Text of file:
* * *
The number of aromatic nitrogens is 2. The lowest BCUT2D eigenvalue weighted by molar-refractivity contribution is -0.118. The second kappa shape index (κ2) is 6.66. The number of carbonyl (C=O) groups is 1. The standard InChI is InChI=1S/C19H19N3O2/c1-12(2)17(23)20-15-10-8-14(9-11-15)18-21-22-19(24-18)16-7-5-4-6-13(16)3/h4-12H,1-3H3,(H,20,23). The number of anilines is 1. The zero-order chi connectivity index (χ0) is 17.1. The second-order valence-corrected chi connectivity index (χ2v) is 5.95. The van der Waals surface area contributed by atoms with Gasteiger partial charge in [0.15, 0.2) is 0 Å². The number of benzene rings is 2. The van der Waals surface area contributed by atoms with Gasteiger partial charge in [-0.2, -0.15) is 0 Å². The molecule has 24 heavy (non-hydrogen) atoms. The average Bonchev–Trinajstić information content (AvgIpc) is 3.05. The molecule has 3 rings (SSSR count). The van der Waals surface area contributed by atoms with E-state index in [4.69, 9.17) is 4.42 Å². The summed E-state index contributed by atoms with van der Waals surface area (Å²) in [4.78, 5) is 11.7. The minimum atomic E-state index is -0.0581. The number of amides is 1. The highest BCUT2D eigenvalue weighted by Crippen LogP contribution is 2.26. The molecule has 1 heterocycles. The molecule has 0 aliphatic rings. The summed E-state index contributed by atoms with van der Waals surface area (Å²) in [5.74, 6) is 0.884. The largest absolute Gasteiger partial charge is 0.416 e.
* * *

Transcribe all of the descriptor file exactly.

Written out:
The number of aromatic nitrogens is 2. The lowest BCUT2D eigenvalue weighted by molar-refractivity contribution is -0.118. The second kappa shape index (κ2) is 6.66. The number of carbonyl (C=O) groups is 1. The standard InChI is InChI=1S/C19H19N3O2/c1-12(2)17(23)20-15-10-8-14(9-11-15)18-21-22-19(24-18)16-7-5-4-6-13(16)3/h4-12H,1-3H3,(H,20,23). The number of anilines is 1. The zero-order chi connectivity index (χ0) is 17.1. The second-order valence-corrected chi connectivity index (χ2v) is 5.95. The van der Waals surface area contributed by atoms with Gasteiger partial charge in [0.15, 0.2) is 0 Å². The number of benzene rings is 2. The van der Waals surface area contributed by atoms with Gasteiger partial charge in [-0.2, -0.15) is 0 Å². The molecule has 24 heavy (non-hydrogen) atoms. The average Bonchev–Trinajstić information content (AvgIpc) is 3.05. The molecule has 3 rings (SSSR count). The van der Waals surface area contributed by atoms with E-state index in [4.69, 9.17) is 4.42 Å². The summed E-state index contributed by atoms with van der Waals surface area (Å²) in [4.78, 5) is 11.7. The minimum atomic E-state index is -0.0581. The number of amides is 1. The highest BCUT2D eigenvalue weighted by Crippen LogP contribution is 2.26. The molecule has 1 heterocycles. The molecule has 0 aliphatic rings. The summed E-state index contributed by atoms with van der Waals surface area (Å²) in [5.74, 6) is 0.884. The largest absolute Gasteiger partial charge is 0.416 e.